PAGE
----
[00:08:26.380] Don Crane:

Ok. And traditional Medicare or Medicare Advantage?

[00:08:30.140] Dr. Elaine Batchlor:

It’s a combination of both Medicare fee-for-service and Medicare Advantage.

[00:08:36.860] Don Crane:

But 80% Medi-Cal or uninsured. That’s quite something. Let me ask you. So, this is a wholesale redevelopment of this campus from the old MLK to this new foundation it sounds like, you know, really, it’s while it has, I would say an underfunded payer mix, it seems to have the attributes of really some of the best kinds of systems…central hospital at the core, ambulatory medical group, perhaps, is in sort of an orbit around it. I assume there’s other clinical activities and the like. And so, it has many of the kind of features that you would want in an integrated healthcare system. Is that a reasonable observation on my part?

[00:09:25.480] Dr. Elaine Batchlor:

Yes, it does. And it also has some of the more forward-leaning aspects of integrated care. So, for example, there is a recuperative care facility on the campus that takes care of patients who are homeless, who are transitioning out of the hospital. There is a psychiatric stabilization unit on the campus. So, there are some new infrastructures here in the community. Some of it is run by the county, primarily because of the economic challenges. And we’re trying to build out a complimentary system that can care for people in the community and decrease the need for hospital care. I think, ultimately, our goal is to have a healthier community that doesn’t need to be hospitalized for things that can be successfully managed in an outpatient practice.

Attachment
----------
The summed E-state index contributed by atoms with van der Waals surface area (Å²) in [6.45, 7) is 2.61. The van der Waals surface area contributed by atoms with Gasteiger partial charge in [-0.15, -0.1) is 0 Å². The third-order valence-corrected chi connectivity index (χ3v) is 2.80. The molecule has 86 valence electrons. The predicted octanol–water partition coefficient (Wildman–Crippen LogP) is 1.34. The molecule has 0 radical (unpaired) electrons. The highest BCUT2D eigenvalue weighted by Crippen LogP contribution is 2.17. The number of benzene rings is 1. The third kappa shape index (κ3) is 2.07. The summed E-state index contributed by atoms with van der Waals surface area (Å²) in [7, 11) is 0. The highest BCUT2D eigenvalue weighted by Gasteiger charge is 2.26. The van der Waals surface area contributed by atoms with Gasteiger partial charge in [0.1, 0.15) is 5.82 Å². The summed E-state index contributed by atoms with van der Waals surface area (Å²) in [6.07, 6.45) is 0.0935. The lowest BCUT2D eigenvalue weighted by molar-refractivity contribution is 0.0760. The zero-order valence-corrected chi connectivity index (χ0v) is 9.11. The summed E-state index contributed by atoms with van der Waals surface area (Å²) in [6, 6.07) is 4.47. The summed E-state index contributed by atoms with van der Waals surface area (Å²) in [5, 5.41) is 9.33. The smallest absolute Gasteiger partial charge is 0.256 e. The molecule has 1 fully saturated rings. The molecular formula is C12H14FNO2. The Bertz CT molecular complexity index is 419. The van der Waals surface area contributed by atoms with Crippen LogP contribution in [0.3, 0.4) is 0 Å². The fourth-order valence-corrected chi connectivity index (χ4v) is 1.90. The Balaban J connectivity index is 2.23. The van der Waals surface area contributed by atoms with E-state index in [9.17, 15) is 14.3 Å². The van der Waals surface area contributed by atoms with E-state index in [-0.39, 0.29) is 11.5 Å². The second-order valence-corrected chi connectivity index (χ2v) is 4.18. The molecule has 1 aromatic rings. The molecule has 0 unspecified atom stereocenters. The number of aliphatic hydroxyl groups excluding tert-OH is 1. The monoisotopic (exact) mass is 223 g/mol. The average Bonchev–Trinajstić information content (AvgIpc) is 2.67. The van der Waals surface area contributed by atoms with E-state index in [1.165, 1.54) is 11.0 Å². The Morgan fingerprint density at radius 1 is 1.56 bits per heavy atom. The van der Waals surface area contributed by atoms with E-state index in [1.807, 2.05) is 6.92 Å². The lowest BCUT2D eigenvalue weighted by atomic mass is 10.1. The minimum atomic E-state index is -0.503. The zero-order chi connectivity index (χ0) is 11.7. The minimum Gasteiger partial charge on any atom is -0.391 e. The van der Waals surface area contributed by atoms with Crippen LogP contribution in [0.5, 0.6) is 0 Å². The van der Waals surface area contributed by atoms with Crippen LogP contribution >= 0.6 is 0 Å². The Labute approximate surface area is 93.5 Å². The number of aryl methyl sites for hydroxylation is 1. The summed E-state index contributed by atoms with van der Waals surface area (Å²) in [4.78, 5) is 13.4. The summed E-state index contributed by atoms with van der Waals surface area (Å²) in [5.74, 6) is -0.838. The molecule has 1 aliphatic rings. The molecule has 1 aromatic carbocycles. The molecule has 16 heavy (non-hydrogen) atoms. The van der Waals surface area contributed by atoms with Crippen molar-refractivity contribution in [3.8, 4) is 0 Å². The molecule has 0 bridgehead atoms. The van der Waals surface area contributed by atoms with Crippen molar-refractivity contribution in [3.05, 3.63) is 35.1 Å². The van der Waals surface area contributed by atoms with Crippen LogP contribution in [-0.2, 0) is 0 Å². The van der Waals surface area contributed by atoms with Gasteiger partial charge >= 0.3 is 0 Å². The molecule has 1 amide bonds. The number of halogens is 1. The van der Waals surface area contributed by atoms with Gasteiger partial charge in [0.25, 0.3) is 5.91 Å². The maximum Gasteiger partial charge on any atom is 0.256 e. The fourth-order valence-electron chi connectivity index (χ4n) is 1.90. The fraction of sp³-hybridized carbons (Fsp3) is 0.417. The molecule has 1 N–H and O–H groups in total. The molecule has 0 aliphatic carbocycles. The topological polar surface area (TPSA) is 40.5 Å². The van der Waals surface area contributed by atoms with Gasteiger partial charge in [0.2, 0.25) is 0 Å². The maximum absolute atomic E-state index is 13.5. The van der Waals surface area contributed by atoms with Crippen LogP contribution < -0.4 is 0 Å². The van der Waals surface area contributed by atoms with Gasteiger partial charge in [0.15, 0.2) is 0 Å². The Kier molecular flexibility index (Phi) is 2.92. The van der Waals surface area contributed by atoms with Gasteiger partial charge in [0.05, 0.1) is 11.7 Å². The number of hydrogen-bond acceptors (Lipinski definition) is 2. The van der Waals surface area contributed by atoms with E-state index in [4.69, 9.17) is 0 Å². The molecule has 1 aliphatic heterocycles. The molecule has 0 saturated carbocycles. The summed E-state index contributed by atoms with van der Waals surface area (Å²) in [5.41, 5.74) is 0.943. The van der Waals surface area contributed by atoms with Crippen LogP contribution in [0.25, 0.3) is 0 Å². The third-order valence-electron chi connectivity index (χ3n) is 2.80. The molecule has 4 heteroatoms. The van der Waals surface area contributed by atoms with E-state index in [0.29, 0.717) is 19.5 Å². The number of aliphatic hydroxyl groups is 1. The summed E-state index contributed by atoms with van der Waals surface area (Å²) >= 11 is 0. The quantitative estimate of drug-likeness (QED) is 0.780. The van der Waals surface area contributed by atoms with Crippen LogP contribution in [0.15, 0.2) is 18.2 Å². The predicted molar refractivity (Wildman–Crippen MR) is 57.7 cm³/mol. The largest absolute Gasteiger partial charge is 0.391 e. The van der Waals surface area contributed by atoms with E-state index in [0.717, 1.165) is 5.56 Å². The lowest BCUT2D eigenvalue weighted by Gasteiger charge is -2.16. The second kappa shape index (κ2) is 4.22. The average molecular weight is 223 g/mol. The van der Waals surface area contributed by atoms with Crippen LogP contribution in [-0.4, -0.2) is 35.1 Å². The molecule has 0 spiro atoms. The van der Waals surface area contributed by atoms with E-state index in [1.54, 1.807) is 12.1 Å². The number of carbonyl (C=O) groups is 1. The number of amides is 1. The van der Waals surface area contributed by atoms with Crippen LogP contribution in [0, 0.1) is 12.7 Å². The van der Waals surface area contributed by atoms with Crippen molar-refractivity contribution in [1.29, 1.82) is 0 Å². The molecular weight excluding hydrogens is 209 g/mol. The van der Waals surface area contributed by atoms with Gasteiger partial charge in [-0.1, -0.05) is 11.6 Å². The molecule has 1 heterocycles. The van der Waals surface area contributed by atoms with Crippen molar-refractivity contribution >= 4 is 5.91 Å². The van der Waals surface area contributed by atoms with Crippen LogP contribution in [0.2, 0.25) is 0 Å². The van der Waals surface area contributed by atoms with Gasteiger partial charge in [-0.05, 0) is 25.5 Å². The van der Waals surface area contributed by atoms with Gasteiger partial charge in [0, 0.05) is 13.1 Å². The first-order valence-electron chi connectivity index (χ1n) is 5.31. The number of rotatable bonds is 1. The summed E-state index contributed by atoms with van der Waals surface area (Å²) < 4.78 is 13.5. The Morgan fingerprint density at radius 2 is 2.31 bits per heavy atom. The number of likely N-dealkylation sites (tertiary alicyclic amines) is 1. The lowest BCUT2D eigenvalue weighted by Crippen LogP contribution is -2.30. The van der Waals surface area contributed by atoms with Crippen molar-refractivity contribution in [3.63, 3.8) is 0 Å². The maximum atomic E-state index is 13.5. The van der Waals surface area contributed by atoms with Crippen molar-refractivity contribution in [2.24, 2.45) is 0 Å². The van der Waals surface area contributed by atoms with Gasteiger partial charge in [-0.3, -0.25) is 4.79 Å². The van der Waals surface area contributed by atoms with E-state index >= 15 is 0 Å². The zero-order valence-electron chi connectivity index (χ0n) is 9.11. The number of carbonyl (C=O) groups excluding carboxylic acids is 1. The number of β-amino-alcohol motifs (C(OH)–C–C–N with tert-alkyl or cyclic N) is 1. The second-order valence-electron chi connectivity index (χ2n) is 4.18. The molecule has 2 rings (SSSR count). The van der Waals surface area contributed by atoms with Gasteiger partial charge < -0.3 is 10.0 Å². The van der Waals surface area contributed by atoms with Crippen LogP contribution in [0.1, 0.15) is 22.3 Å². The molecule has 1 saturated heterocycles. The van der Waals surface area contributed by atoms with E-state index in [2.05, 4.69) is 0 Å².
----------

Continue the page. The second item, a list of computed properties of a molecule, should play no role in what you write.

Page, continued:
[00:10:25.810] Don Crane:

So, you’re on to my next question. How has the sort of the new MLK with all of the infrastructure to which you refer, despite perhaps underfunding, being principally Medi-Cal funded…how is it doing in terms of quality and health disparities for the community? A vast improvement, small improvement, or still swimming upstream? And how would you characterize it?